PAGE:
I regularly pause and look at the mixture of personalities, cultures, stories, needs, and dreams that sit around my dining room table and delight in the tapestry that God has woven together. I’m a mother of 5. My oldest is 20 and our youngest was just born a few months ago. Our first go at parenting started about 12 years ago when our first two children joined our family as foster kids (they were 8 and 5). After that, we gave birth to three more. Our family has come to be our family in a lot of different ways: marriage, adoption, foster, and childbirth. There are distinctives about what makes us all “Pierres” and yet, there is not a uniform way that we raise each of our kids. They are all different and so we adapt to their age, personality, and life story as we seek to raise them in the Lord.

I open with this example as a picture of what Crete Collective believes is necessary to equip church plants to flourish in Black and brown distressed communities. Unfortunately, a lot of church planting in the United States centers a certain demographic (families with young children, college students, etc), income (middle-class or wealthy), and location (suburban or gentrifying urban communities). Of course these people and places all need to have a strong gospel witness, but the problem is the metrics, coaching, and church planting standards are often built around this demographic. It's no wonder then that church planting in distressed communities is rare and often fails to meet the expectations laid out for them. Crete Collective wants to create a space where we can learn best practices from each other and discover shared distinctives and postures, but the complexity of these neighborhoods means we cannot take a uniform approach.

Crete Collective was started to plant, revitalize, and support churches in Black and brown distressed communities. Plant. Revitalize. Support. Each of these words is incredibly important to us. By God’s grace, we want to design a holistic strategy for seeing the gospel spread through Black and brown distressed communities. Because of this, we are building an approach that allows us to have distinct aspects to our network, yet adapt to the various needs and contexts of the planters.

Jonathan Brooks makes the statement, “There is no God forsaken neighborhoods, just church forsaken.” We believe the Spirit has called and equipped countless people to spend their life investing in planting the gospel and strengthening churches in distressed neighborhoods. These neighborhoods may be overlooked by most, but they are loved by God.

The neighborhoods we are focused on have often had a history of strong churches at different points of their history. These vibrant churches once provided a place for community, stability, gospel proclamation, advocacy, justice, and mercy. As gentrification, eminent domain, real estate land banking, loss of employment opportunity, and shifts in population impacted the stability of these neighborhoods– many churches struggled. Some remained a faithful presence through the decades, many closed, and others became commuter churches. Distressed neighborhoods need healthy churches. Often, the emergence of a revitalized church or a new work leads to renewal of other churches struggling in the community. We believe it will be vital to equip church planters and their leadership teams to be present in their communities, incarnate the love of Christ, and proclaim the full counsel of God.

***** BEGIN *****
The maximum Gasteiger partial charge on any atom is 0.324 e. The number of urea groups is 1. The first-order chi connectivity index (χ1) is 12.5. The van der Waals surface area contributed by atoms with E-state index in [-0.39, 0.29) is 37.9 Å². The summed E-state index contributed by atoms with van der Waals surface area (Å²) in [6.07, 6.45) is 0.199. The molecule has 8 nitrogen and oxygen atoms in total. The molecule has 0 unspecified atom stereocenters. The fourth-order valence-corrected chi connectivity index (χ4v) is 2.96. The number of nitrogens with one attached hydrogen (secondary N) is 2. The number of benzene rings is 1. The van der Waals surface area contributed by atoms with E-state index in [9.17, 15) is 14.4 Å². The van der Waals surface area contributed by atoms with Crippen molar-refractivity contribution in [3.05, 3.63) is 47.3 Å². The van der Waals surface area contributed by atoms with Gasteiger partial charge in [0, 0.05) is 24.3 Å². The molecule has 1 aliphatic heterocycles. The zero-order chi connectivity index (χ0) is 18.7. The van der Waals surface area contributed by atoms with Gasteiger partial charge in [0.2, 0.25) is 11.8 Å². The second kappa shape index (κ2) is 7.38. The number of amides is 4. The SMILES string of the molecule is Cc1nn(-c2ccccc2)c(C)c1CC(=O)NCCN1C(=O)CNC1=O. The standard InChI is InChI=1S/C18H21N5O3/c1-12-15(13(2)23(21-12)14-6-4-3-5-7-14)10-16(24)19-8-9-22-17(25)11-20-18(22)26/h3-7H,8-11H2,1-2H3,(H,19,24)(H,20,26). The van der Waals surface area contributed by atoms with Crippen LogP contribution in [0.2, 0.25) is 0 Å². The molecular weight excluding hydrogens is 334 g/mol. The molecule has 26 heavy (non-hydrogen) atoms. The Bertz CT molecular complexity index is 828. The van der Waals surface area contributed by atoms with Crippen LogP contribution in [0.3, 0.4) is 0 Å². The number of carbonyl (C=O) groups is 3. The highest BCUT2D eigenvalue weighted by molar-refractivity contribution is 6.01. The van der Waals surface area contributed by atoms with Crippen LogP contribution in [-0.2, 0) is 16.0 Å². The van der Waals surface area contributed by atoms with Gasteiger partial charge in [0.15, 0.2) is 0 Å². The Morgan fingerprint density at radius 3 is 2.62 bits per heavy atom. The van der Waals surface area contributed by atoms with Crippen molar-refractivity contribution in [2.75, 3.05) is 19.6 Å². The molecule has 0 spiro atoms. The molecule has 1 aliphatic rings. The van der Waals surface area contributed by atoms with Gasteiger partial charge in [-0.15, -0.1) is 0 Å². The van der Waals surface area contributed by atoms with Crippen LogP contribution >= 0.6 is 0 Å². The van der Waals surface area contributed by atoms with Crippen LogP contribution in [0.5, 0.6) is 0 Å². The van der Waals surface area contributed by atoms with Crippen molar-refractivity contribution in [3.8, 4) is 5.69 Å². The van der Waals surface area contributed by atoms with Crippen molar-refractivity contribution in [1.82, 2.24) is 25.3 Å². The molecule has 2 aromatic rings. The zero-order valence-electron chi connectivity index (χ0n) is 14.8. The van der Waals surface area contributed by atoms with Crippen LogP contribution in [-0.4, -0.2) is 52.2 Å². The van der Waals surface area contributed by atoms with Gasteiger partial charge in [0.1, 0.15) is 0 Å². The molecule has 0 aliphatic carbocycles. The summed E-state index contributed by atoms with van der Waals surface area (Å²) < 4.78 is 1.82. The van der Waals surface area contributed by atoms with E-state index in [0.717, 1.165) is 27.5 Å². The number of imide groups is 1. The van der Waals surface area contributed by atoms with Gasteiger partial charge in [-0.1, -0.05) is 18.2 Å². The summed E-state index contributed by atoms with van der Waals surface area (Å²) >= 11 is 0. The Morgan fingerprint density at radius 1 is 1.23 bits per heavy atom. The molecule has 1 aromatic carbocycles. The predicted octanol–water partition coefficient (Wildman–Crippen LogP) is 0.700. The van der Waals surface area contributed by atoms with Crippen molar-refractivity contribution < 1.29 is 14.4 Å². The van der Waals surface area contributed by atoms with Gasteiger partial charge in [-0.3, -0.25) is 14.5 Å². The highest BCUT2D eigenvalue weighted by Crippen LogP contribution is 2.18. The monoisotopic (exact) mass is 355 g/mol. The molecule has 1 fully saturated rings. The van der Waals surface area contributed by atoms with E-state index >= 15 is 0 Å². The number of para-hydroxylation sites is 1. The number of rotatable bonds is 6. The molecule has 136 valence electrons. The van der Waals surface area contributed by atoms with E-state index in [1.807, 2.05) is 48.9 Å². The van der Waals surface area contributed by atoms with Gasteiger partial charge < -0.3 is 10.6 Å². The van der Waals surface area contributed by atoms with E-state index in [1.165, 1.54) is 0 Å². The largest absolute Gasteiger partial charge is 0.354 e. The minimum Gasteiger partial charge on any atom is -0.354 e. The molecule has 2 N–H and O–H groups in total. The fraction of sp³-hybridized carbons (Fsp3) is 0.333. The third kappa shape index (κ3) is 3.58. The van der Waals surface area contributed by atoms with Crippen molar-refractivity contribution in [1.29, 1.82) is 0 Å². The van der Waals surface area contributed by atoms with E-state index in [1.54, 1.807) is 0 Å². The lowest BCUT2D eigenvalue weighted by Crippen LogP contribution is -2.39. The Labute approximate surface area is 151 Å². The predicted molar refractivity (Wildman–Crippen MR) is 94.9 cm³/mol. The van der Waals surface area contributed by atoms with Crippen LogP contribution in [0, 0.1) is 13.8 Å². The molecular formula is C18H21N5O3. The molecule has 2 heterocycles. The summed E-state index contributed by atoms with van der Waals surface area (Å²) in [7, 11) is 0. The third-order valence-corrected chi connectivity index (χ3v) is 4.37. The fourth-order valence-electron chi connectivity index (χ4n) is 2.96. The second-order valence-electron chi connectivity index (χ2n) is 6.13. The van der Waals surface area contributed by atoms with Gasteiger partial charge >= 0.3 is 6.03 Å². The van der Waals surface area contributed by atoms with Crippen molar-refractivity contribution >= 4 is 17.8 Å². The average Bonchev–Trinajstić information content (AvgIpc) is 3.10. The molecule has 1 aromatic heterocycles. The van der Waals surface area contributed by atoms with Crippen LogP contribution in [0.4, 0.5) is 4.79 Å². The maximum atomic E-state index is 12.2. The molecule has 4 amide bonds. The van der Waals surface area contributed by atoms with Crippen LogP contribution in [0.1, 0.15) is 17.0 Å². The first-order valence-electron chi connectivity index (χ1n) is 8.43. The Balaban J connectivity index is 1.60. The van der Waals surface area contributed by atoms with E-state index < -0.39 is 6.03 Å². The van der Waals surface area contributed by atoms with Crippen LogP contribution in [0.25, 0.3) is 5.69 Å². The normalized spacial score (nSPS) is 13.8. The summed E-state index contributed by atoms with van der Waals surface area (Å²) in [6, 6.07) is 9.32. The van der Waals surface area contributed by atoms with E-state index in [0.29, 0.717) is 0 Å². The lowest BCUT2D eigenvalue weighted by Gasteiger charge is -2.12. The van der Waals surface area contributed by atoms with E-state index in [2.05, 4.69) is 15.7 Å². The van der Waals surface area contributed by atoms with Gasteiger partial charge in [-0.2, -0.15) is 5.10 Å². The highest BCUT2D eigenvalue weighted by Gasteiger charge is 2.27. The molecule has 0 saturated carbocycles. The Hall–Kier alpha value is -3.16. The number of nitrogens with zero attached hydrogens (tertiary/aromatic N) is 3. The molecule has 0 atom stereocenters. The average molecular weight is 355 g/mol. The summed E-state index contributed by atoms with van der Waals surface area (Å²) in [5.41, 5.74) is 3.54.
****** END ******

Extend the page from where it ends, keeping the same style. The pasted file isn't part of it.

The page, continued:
As we enter into our second year as a church planting collective, we are focusing in three areas:

  1. Church Planter Training: We are curating tools, designing training, and facilitating conversations explicitly around planting and revitalizing churches in our context. Evangelism, theological vision, leading healthy teams, asset-based community engagement, developing a diaconate, preaching, children’s formation, family ministry, and vocational discipleship are just some of many areas that churches must design ministry models explicitly for the context of the particular neighborhoods they are embedded in.
  2. Revitalization: Far more resources go toward church planting than church revitalization, but revitalization of older churches is important and deserves the same attention, resources, and focus. Member churches (established churches), church planters, and churches participating in revitalization are able to grow and learn alongside one another as we facilitate round tables that allow best practices to emerge, questions to be reframed, and participants to benefit from the networks of one another. We pray the Lord would raise up pastors to revitalize churches and that new church plants would have strong relationships with existing churches in their neighborhoods in ways that bless and contribute to new life in the community.
  3. Financial Model: Typical church planting models push for a short timeline to be self-sustaining in ways that require you launch with a larger group of people. In healthy families, we see different kids become “sustaining” at different ages and even as adults, they need to lean into their extended family more at different seasons. We think this is true of church planting in distressed communities as well. As a collective, member churches are contributing 3% of their budget to our church planting fund; in addition, we raise funds in order to provide grants that support a long runway to church planters. These resources for significant church planting grants are available when we all chip in our loaves and fish.

Crete Collective is supporting and resourcing church plants by creating tables of fellowship and friendship around our shared mission. We believe these tables will be used by the Spirit to align our vision, build resilience, and spur one another on toward love and good deeds so that our neighborhoods would hear and see a clear image of Christ and be drawn to him. We invite you to join us in prayer and financial support.